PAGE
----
Search Results for: coin

Military Headstone; If you leave a penny, it means you visited. A nickel means that you and the deceased soldier trained at boot camp together. If you served together, you leave a dime. A quarter is very significant because it means that you were there when that soldier was killed.

The meaning behind the tradition of leaving coins on veterans’ gravestones For those that have visited grave-sites of U.S. veterans, you may have noticed coins on the top of headstones that were left behind by previous visitors. A coin left on the headstone is a message to the deceased veteran’s family that someone has visited …

Military Headstone; If you leave a penny, it means you visited. A nickel means that you and the deceased soldier trained at boot camp together. If you served together, you leave a dime. A quarter is very significant because it means that you were there when that soldier was killed. Read More »

People in the US got free flights by buying money from the government. People would buy 1$ coins in bulk from the US mint (free shipping) and pay off their credit card bill with the coins. They would buy the coins with credit cards that awarded frequent flyer miles, thus getting them free miles.

How Frequent Fliers Exploit A Government Program To Get Free Trips We recently reported on the the government’s failed effort to persuade Americans to use dollar coins. But the coins have found at least one group of fans: Travel enthusiasts who buy thousands of dollar coins with credit cards that award frequent-flier miles for purchases. …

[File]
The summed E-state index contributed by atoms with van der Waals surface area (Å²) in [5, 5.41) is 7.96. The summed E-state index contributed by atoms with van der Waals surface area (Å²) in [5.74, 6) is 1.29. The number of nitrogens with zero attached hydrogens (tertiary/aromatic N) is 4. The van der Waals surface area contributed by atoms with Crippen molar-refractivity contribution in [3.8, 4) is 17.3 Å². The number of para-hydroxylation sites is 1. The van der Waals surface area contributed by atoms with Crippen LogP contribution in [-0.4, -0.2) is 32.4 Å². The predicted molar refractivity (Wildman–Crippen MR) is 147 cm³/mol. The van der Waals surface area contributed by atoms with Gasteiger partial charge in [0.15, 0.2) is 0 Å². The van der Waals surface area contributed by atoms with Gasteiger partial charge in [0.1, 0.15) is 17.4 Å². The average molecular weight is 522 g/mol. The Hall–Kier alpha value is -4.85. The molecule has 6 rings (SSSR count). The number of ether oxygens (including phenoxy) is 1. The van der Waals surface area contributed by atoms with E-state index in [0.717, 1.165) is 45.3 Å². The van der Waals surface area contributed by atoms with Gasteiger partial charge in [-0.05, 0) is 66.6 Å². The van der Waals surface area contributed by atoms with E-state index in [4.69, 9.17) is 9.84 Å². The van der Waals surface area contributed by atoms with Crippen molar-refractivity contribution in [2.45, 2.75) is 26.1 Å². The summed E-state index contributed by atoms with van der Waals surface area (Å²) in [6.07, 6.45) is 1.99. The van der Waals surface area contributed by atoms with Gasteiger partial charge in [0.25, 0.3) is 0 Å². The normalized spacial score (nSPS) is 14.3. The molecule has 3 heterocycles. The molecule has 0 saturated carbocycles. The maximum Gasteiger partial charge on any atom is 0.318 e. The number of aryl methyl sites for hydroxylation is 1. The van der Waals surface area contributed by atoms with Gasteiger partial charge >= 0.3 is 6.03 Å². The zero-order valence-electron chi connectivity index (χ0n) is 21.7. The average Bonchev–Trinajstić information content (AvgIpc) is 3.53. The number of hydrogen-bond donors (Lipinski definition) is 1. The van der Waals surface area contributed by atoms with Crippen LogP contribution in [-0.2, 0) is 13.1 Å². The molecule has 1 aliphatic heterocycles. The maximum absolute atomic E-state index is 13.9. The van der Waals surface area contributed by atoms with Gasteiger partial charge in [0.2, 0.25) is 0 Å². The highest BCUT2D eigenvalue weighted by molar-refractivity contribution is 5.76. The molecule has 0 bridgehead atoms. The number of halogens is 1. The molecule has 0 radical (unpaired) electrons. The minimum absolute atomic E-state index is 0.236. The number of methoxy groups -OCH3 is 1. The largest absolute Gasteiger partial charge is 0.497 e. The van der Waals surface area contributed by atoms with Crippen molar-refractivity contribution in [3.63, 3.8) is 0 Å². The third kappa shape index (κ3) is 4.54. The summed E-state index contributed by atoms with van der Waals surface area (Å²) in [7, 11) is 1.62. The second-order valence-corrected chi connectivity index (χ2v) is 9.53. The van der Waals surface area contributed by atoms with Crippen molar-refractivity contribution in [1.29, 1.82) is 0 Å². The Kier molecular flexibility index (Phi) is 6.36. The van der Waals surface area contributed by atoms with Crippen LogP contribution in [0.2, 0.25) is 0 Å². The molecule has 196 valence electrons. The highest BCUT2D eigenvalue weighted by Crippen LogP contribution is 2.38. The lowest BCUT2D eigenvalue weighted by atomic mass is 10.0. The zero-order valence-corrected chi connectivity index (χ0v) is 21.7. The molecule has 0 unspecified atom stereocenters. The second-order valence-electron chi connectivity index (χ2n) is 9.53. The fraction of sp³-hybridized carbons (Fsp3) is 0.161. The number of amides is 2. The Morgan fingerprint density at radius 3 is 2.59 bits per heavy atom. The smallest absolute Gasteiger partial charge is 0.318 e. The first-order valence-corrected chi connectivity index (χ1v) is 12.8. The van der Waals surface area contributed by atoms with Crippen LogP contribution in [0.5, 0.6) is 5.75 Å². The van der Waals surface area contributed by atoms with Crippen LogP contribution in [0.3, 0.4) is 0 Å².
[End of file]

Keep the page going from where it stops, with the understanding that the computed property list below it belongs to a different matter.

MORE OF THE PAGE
People in the US got free flights by buying money from the government. People would buy 1$ coins in bulk from the US mint (free shipping) and pay off their credit card bill with the coins. They would buy the coins with credit cards that awarded frequent flyer miles, thus getting them free miles. Read More »

900 year old African coins were found of the coast of Australia, making them the oldest foreign artefacts found on the continent, predating the Europeans by centuries.

Unravelling the mystery of Arnhem Land’s ancient African coins An AG Society-sponsored expedition set out in July 2013 to solve the mystery of 12th Century coins found in the NT. Image credit: Courtesy Powerhouse Museum MYSTERY AND MAGIC still inhabit the wild places. Few are wilder than the Northern Territory’s Wessel Islands, which arch out …

900 year old African coins were found of the coast of Australia, making them the oldest foreign artefacts found on the continent, predating the Europeans by centuries. Read More »

Two metal detectorists who thought they’d found a stash of Roman gold coins they estimated to be worth £250,000 discovered the coins were actually a worthless prop for TV show The Detectorists.

‘Roman haul’ turns out to be TV show Detectorists prop Two men who thought they had unearthed a stash of Roman gold coins had their dreams dashed when they discovered the coins were a prop for a TV sitcom. Andy Sampson and Paul Adams had been metal detecting in a field on the Suffolk/Essex border …

Two metal detectorists who thought they’d found a stash of Roman gold coins they estimated to be worth £250,000 discovered the coins were actually a worthless prop for TV show The Detectorists. Read More »

It was illegal for Americans to own gold (except for some jewelry and collectors coins) between 1933 and 1975.

Gold Reserve Act The United States Gold Reserve Act of January 30, 1934 required that all gold and gold certificates held by the Federal Reserve be surrendered and vested in the sole title of the United States Department of the Treasury. It also prohibited the Treasury and financial institutions from redeeming dollar bills for gold, …